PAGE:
Slavery and the Bible (Part Three)

 

          The leavening influence of Christianity led to a gradual and widespread improvement of the treatment of slaves in the Roman Empire from the first century onward. This did not come through loud public demonstrations, violent armed conflict, or even governmental legislation. Rather, it came because of the revolutionary instructions given in Ephesians 6:5-9—”Bondservants, be obedient to those who are your masters according to the flesh, with fear and trembling, in sincerity of heart, as to Christ; not with eyeservice, as men-pleasers, but as bondservants of Christ, doing the will of God from the heart, with goodwill doing service, as to the Lord, and not to men, knowing that whatever good anyone does, he will receive the same from the Lord, whether he is a slave or free. And you, masters, do the same things to them, giving up threatening, knowing that your own Master also is in heaven, and there is no partiality with Him.”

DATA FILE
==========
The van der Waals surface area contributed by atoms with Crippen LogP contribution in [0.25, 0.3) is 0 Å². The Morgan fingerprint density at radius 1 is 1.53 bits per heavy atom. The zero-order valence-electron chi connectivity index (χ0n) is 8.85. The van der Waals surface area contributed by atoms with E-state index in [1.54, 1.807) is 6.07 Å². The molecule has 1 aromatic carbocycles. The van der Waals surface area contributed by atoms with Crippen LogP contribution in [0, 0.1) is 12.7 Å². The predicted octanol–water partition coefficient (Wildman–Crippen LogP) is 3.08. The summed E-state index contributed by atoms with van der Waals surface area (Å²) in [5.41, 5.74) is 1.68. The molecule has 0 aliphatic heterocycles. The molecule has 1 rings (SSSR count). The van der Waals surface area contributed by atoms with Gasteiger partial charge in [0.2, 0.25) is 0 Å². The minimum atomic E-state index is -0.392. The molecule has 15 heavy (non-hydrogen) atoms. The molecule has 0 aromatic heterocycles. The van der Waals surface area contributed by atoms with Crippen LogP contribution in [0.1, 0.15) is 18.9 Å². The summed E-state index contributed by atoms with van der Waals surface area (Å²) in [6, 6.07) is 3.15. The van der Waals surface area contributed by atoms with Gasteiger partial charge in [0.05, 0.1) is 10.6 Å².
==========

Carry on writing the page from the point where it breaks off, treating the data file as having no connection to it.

Foundational to these directives is the transformative truth of the universal brotherhood of humanity.

          Every person—male or female, Jew or Gentile, bond or free—lives under the omniscient eye of the God who will judge all without any partiality. Servants are accountable to Him for their actions. Masters are accountable to Him for their actions.

          Each will be judged by the standard of specific expectations He has for them. Servants are to be obedient, sincere, trustworthy, and focused on serving their Lord as they serve their lords. Masters are to be thoughtful, not harsh, and genuinely concerned about the well-being of their slaves, just like their heavenly Master.

         The gospel of the Lord of lords revolutionizes and improves all human relationships, even the practice of slavery.

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Author: jchowning

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